Thursday, June 19, 2014

Next Step in Management?

This EKG is from an elderly woman with a known old left bundle branch block presenting with shortness of breath. You recall your medical school teaching that if someone has an old LBBB, subsequent EKGs cannot be interpreted.

Challenge: What is your interpretation of this EKG? What is the next step in management?

Image shown under Fair Use.

2 comments:

city said...

inferior territory ischemia. ACS protocol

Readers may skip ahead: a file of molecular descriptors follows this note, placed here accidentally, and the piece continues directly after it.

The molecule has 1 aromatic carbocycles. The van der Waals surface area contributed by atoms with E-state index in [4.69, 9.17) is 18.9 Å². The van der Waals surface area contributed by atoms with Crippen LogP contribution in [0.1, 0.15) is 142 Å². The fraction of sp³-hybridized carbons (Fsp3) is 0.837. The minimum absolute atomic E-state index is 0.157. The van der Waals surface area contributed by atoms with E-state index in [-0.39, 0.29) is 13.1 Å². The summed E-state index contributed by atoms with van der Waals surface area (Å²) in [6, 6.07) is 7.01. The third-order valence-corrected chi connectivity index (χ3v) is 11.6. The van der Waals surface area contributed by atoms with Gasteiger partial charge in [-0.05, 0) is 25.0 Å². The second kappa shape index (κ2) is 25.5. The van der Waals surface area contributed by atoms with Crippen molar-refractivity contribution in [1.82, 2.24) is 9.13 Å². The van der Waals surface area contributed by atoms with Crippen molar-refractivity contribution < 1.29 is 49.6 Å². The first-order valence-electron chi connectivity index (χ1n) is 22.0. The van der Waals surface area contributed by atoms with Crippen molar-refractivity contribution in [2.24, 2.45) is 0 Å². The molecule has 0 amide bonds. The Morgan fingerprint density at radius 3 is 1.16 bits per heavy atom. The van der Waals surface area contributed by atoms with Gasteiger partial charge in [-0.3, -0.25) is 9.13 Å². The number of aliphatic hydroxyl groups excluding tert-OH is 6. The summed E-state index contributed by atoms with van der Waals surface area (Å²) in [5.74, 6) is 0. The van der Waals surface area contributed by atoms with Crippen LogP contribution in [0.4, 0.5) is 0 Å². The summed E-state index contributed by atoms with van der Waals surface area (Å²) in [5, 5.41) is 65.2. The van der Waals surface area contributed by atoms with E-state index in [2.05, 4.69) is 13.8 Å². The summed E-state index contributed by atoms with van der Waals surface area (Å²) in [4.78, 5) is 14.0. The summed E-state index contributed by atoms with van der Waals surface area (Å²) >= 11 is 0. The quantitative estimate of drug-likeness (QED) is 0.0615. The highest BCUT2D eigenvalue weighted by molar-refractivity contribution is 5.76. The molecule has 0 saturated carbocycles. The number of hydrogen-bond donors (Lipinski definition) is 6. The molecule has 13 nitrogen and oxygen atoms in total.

Craig Chen said...

yes - good call!
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Next Step in Management?

The EKG shown demonstrates sinus bradycardia, left bundle branch block, and primary ST-T changes. Look at leads 2, 3, and F and note the biphasic and inverted T's. These are consistent with primary ST-T changes. In an old uncomplicated LBBB, the secondary T waves should have a direction opposite the major vector of the QRS; you would expect her old EKG to show upright T's in the inferior leads. This patient should be treated as an acute inferior MI and go to the cath lab.

Source: ECG Wave Maven